Her humor, her splendid composure, the lightness of her tone, combined with the half-laughing, half-serious look that she swept up at him, eased the tension of his emotions. For the first time since he had entered the room he smiled. Then, for a time, he regarded her steadfastly in silence, thinking deeply. So he resembled this burglar, Anisty, strongly enough to be mistaken for him - eh? Plainly enough the girl believed him to be Anisty. ... Well, and why not? Why shouldn't he be Anisty for the time being, if it suited his purpose so to masquerade?

It might possibly suit his purpose. His position was uncommonly difficult. As Maitland he had on his hands a female thief, a hardened character, a common malefactor (strange that he found so little relish in the terms!) caught red-handed; as Maitland, his duty was to hand her over to the law, to be dealt with as - what she was. Yet, even as these considerations were urging themselves upon him, he knew that his eyes were appraising her with open admiration and interest. She stood before him, slight, delicate, pretty, appealing in her ingenuous candor. How could he bring himself to deal with her as he might with - well, Anisty himself?

As Anisty, however - if he chose to assume that expert's identity for the nonce - he would be placed at once on a plane of equality with the girl as a fellow of her craft she could hardly refuse his attentions. As Anisty, he would be in a position to earn her friendship, to gain her confidence, to learn something of her needs, to aid and protect her from the consequences of her misdeeds, possibly even to divert her footsteps into the paths of a calling less hazardous and more honorable. Worthy ambition: to reform a burglar! Maitland regained something of his lost self-esteem, applauding himself for entertaining so laudable a motive.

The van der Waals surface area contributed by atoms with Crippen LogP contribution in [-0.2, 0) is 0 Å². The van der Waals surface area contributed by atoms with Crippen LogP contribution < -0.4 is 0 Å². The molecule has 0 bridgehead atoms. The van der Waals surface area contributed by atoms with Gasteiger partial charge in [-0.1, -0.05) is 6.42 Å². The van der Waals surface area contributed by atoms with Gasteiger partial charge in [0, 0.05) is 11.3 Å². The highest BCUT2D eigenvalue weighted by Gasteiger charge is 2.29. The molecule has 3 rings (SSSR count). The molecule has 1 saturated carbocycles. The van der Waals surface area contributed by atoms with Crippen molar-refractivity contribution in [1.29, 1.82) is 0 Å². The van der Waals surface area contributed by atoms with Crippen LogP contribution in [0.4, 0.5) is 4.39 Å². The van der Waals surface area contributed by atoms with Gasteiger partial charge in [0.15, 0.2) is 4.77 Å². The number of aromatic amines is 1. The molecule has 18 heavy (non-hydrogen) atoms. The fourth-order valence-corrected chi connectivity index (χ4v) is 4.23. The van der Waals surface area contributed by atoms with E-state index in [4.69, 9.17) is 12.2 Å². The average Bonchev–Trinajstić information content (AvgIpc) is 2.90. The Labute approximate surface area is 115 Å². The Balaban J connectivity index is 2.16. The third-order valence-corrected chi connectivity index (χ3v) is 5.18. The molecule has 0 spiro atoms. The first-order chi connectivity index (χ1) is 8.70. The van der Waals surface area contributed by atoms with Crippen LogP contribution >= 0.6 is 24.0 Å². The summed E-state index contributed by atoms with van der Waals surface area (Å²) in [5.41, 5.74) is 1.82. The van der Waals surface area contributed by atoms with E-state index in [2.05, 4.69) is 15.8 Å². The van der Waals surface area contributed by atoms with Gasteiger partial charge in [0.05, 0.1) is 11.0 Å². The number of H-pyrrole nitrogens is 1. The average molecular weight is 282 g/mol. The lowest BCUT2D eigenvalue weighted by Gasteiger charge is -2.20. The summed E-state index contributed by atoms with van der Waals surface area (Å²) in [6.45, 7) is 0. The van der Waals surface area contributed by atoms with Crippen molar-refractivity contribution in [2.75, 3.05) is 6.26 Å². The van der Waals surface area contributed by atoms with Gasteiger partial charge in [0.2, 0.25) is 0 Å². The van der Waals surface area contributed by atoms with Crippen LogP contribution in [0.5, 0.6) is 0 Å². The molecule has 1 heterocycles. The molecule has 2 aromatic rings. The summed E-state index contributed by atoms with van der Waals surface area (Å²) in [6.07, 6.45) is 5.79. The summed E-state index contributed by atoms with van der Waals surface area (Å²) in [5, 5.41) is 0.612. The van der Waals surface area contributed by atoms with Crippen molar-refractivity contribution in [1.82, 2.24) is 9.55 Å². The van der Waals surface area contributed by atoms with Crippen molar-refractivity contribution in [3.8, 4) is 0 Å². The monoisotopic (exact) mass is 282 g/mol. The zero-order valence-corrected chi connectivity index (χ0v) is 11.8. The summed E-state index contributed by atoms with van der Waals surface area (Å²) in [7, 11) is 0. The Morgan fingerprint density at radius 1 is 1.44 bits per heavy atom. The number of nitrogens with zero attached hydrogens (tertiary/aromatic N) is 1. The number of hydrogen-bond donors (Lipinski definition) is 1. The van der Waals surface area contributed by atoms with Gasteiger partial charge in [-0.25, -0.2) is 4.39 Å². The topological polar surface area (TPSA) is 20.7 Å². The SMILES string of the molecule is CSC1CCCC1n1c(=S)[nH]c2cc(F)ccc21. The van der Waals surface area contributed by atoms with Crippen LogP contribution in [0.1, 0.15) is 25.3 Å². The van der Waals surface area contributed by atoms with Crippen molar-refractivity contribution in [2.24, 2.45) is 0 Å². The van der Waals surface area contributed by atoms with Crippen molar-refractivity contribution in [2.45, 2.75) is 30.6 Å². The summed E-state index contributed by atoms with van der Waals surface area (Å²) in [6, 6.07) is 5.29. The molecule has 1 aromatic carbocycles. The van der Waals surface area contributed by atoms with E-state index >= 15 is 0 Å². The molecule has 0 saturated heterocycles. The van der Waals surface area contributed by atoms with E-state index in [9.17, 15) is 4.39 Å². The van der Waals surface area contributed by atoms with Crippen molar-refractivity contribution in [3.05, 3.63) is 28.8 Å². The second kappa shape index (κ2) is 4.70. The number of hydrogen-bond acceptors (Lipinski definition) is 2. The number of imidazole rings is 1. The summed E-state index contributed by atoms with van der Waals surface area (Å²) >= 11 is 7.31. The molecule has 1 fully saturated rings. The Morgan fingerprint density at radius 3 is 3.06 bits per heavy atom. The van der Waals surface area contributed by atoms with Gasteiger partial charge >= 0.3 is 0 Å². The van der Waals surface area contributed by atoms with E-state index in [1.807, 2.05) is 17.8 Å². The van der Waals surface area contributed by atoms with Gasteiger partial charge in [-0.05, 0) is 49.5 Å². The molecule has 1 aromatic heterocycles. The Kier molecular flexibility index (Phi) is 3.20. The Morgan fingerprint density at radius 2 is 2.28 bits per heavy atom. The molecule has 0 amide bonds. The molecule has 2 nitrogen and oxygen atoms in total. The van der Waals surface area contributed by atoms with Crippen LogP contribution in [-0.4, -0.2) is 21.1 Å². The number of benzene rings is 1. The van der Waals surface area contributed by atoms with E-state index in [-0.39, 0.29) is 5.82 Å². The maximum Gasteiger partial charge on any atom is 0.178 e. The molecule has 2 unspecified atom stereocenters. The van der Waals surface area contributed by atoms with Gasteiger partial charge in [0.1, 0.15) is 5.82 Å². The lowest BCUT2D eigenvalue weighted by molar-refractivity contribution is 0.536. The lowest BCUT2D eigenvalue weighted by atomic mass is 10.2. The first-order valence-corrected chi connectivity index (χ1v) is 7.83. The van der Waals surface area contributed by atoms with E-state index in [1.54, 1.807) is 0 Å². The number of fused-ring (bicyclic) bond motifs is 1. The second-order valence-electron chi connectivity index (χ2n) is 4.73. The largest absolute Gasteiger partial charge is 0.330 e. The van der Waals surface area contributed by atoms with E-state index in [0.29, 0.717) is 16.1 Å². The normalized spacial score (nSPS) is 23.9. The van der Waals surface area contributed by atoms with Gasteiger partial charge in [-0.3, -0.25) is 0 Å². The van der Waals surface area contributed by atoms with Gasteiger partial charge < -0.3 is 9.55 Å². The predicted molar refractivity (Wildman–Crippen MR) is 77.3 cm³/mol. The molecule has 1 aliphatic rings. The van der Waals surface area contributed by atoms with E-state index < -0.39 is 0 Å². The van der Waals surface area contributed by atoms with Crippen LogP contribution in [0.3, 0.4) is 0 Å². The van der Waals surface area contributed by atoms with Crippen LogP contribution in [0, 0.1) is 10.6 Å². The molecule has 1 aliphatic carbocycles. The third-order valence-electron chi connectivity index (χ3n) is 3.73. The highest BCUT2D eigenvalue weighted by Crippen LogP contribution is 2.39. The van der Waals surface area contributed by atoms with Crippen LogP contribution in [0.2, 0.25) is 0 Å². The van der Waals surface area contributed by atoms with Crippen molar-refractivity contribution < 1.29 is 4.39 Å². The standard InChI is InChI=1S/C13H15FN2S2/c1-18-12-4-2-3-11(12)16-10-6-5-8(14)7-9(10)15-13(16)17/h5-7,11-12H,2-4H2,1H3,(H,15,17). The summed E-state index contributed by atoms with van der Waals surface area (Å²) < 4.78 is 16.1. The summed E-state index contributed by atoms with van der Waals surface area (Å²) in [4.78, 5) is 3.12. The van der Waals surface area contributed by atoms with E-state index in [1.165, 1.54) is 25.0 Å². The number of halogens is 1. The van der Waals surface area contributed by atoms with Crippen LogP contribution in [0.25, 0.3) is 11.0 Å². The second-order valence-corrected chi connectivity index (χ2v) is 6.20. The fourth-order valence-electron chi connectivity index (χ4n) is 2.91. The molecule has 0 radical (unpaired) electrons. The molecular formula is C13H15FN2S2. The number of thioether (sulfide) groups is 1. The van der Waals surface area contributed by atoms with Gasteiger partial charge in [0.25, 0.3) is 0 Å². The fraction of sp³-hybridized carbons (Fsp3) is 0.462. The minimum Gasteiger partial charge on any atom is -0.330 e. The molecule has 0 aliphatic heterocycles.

Thus he chose his course for better or worse in those few seconds, thereby proving his incontestible title to the name of Mad Maitland. His face lightened, his manner changed, he assumed with avidity the role for which she had cast him and which he stood so ready to accept and act. "Well and good," he conceded. "I suppose one may as well own up -"

"Oh, I know you," she assured him, with a little, confident shake of her head. "There's no deceiving me. But," and her smile became rueful, "if only you'd waited ten minutes more. Of course, I recognized you from the first, down there by the river, and knew very well what your lay was. You gave yourself completely away by mentioning the distance from the river to the Manor. And I did so want to get ahead of you on this job! What a feather in my cap, to have forestalled Dan Anisty! ... But hadn't you better have a little care with those lights? You seem to forget that there are servants in the house. Really, you know, I find you most romantically audacious, Mr. Anisty - quite in keeping with your reputation."

"You overwhelm me," he murmured. "Believe me, I have slight conceit in my fame, such as it is." And, crossing to the windows, he loosed the heavy velvet curtains and let them fall together, drawing their edges close so that no ray of light might penetrate the windows.

She watched him with interest. "You seem well acquainted here."

"Of course. Any man of imagination is at pains to study every house he enters. I have a map of the premises, house and grounds, here." He indicated his forehead with a long forefinger.

"Quite right, too, and well worth one's while. If rumor is to be believed, you have ordinarily more than your labor for your pains. You have taught me something already. ... Ah, well!" she sighed, "I suppose I may as well acknowledge my inferiority - as neophyte to hierophant. Master!" She courtesied low, "I beg you to proceed and let thy chela profit through observation!" A small white hand gestured significantly toward the collection of burglar's tools - drills and chisels, skelton-keys, putty and all - neatly displayed upon a rug before the massive safe.

"You mean that you wish me to crack this safe for you?", he inquired, with inward consternation.

"Not for me. Disappointment I admit is mine but not because of the money loss I sustain. In the presence of the master I am content to stand humbly to one side, as befits one of my lowly state in - the ranks of our profession. I resign, abdicate in your favor, sir, claiming nothing by right of priority."